Conflicting criticisms have been passed upon the structure of the book. In the opinion of some the middle chapters embarrass the argument, and ought to be omitted or curtailed. Others, again, have strongly urged that these very chapters should be amplified, and definite additions made to them. These seemingly contradictory suggestions are both alike legitimate. To a very limited class such incidental dissertations seem unnecessary, and the mere critic turns from them with impatience; but in the estimation of the great majority of readers they are of exceptional interest. The ninth and eleventh chapters, for example, which might perhaps have been excluded, seem to have attracted special notice.
It must not be forgotten, moreover, that, unlike those doctrines which belong to the Christian dispensation in common with that which preceded it, the great characteristic truth of Christianity is ignored by the religion of Christendom, and receives but scant attention even in our best religious literature. It is of vital moment, therefore, to unfold here its character and scope, and to emphasise its transcendent importance. Indeed it will probably be found that the reader's appreciation of the argument will be precisely in proportion to his apprehension of this truth.
One of the leading daily papers, for instance, informs its readers that the author "finds the sufficient cause of the silence in the doctrine of the Atonement." And another journal -a Review of the highest class indicates as the "main contention" of the book, "that the Christian facts supply an adequate explanation of the 'Silence of God.'" It might seem impossible that any one could so misread these pages; but the preceding paragraph may perhaps account for the phenomenon. "The Atonement" is not a specially Christian doctrine at all: it holds as prominent a place in Judaism as in Christianity. And the author's "contention," most plainly expressed, is that "the Christian facts," so far from explaining the silence of Heaven, seem only to render it still more inexplicable.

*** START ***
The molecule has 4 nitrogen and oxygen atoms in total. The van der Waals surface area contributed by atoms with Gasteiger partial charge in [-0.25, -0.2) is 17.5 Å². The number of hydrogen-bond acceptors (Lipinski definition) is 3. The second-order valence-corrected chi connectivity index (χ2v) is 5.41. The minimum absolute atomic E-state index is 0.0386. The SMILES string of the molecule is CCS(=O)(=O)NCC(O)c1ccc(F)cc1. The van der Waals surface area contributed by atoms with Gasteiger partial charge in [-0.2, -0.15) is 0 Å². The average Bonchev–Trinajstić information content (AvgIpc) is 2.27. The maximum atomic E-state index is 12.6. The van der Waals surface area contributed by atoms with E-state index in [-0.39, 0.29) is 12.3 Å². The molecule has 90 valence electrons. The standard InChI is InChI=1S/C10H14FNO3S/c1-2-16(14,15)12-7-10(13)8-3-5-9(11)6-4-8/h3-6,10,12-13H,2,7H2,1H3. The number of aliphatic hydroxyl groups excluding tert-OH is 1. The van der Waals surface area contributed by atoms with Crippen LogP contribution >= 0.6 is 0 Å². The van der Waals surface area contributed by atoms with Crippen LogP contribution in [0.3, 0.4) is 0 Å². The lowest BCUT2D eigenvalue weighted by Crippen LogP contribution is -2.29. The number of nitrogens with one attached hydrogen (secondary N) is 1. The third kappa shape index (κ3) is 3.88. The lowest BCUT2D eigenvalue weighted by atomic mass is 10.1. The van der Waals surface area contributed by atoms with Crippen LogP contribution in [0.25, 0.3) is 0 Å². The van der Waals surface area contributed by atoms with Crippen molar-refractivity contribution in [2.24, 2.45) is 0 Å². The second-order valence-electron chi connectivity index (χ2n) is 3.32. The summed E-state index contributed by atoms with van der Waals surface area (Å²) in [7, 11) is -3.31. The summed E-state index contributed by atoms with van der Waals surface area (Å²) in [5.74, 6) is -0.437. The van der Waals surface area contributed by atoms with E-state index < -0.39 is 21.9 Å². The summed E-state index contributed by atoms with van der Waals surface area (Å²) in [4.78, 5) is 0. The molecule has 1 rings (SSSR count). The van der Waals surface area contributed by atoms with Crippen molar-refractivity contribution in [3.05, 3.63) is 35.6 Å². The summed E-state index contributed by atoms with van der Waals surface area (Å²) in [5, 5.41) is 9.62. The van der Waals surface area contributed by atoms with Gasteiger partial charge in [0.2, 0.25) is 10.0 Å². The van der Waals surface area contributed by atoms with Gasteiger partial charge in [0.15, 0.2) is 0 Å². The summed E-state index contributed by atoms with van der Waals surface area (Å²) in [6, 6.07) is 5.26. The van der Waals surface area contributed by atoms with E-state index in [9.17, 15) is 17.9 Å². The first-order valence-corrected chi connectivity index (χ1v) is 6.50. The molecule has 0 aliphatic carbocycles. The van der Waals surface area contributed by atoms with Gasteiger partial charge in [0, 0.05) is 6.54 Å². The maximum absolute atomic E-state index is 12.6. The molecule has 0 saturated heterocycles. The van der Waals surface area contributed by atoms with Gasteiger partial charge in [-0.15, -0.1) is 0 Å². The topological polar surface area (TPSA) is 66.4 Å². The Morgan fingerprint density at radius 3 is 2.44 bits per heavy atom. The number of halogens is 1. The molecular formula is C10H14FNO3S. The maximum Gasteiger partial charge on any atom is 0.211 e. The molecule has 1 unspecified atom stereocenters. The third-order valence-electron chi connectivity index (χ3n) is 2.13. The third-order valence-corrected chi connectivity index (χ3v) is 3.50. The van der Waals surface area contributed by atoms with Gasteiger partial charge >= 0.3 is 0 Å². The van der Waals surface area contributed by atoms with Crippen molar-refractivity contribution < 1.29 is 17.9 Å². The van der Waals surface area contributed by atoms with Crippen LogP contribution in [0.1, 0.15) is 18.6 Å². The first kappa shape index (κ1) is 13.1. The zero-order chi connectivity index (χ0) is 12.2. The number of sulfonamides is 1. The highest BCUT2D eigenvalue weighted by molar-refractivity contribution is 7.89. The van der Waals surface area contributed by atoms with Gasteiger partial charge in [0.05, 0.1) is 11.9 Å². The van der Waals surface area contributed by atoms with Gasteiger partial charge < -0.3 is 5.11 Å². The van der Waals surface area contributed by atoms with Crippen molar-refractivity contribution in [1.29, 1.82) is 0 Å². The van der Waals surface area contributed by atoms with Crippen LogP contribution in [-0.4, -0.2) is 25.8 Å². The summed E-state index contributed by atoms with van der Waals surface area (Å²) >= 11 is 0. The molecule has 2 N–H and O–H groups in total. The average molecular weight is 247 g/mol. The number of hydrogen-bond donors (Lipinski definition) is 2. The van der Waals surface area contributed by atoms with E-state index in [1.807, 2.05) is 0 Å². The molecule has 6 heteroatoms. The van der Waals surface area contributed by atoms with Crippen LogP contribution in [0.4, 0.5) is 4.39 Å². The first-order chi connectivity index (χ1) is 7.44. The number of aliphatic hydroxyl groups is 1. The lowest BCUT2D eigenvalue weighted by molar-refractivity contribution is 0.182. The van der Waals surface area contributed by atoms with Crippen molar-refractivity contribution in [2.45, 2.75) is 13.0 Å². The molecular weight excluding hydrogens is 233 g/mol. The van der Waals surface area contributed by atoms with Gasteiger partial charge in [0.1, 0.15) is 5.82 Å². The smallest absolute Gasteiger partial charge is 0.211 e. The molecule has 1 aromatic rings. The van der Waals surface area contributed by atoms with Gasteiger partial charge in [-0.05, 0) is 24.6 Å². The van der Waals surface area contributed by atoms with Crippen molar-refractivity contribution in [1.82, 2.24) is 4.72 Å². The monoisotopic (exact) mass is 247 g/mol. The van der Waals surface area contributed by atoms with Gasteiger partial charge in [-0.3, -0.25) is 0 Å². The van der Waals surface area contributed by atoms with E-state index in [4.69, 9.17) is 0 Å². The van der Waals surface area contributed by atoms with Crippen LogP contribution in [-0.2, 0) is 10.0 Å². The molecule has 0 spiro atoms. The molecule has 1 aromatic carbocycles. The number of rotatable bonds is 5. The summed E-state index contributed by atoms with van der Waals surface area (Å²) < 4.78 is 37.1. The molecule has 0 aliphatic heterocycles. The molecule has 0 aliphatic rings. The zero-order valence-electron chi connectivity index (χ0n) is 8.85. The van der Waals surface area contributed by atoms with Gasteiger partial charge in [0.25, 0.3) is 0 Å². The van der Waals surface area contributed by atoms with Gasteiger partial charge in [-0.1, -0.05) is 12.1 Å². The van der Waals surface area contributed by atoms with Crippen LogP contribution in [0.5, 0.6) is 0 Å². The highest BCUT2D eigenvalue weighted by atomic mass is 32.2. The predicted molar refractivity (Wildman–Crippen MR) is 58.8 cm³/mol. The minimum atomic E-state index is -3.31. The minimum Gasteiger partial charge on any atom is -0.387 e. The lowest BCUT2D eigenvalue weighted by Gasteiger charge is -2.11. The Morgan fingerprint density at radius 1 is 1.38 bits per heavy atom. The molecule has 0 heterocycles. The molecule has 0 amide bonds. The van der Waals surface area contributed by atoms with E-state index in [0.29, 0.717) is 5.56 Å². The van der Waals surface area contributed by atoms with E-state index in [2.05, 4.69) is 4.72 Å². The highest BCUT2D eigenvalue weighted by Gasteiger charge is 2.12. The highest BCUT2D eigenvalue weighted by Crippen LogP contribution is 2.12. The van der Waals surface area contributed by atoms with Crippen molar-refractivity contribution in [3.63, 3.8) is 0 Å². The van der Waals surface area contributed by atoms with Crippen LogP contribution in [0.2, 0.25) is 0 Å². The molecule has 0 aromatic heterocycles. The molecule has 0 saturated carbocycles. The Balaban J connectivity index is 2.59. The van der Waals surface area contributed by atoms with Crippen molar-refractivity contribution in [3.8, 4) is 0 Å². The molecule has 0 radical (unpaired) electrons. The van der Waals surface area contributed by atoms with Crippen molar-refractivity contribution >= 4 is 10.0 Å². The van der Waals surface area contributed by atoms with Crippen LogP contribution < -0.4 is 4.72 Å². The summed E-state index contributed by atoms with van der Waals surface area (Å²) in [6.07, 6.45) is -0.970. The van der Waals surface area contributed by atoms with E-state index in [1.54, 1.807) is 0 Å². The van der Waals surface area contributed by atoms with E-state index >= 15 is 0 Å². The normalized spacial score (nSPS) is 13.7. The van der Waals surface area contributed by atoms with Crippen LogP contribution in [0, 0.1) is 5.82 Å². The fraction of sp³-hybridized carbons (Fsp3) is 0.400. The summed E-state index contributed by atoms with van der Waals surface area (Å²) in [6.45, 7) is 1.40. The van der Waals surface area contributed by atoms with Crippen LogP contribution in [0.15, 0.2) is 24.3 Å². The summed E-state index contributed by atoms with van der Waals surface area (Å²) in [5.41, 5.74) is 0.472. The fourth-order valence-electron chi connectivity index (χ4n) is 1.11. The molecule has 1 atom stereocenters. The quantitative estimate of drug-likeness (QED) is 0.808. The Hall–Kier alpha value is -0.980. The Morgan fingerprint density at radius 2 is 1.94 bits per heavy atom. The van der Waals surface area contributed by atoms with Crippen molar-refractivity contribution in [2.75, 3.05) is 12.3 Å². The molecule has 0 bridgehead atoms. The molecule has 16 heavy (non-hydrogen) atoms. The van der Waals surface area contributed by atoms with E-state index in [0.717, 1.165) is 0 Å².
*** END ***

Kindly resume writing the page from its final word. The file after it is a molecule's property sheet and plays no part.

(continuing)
In the judgment of this last-cited critic the intensely Protestant and Christian position maintained throughout this volume is nothing more than a "peculiar view of Scripture as a supreme guide in matters of faith and speculation." And writing from the standpoint this indicates, his strictures are, of course, unsympathetic and severe. Nor can the author complain of this; for one who deals hard blows should expect hard blows in return. But there should be no "hitting below the belt." The impartial reader can decide whether these pages afford even a colourable pretext for the charge of "occasional departures from reverence." And no less unwarrantable is the allegation that Mr. Balfour is here referred to in "a patronising tone." Considerable freedom, indeed, is used in criticising the arguments of a still more distinguished man. But the author's misgivings upon that score have been relieved by receiving a letter from Mr. Gladstone himself. "I am very glad," he writes, "that those arguments should be thoroughly canvassed by persons so well disposed and competent as yourself."
The problem stated, and exemplified by the Armenian atrocities and the massacre of Christian missionaries, by "the Christian persecutions" and the common experience of Christians generally
A reference to Scripture seems only to make the difficulty greater -The advent of Christ seemed to give promise of a new order of things, and the experience of the Pentecostal Church appeared to confirm the hope.
As this discussion assumes the possibility of direct Divine interposition, the infidel objections to miracles are considered and refuted-But why have they ceased? Mr. Balfour's suggestion affords no answer - Mr. Gladstone's argument criticised - The problem exemplified-Doctrinaire and practical infidels contrasted 19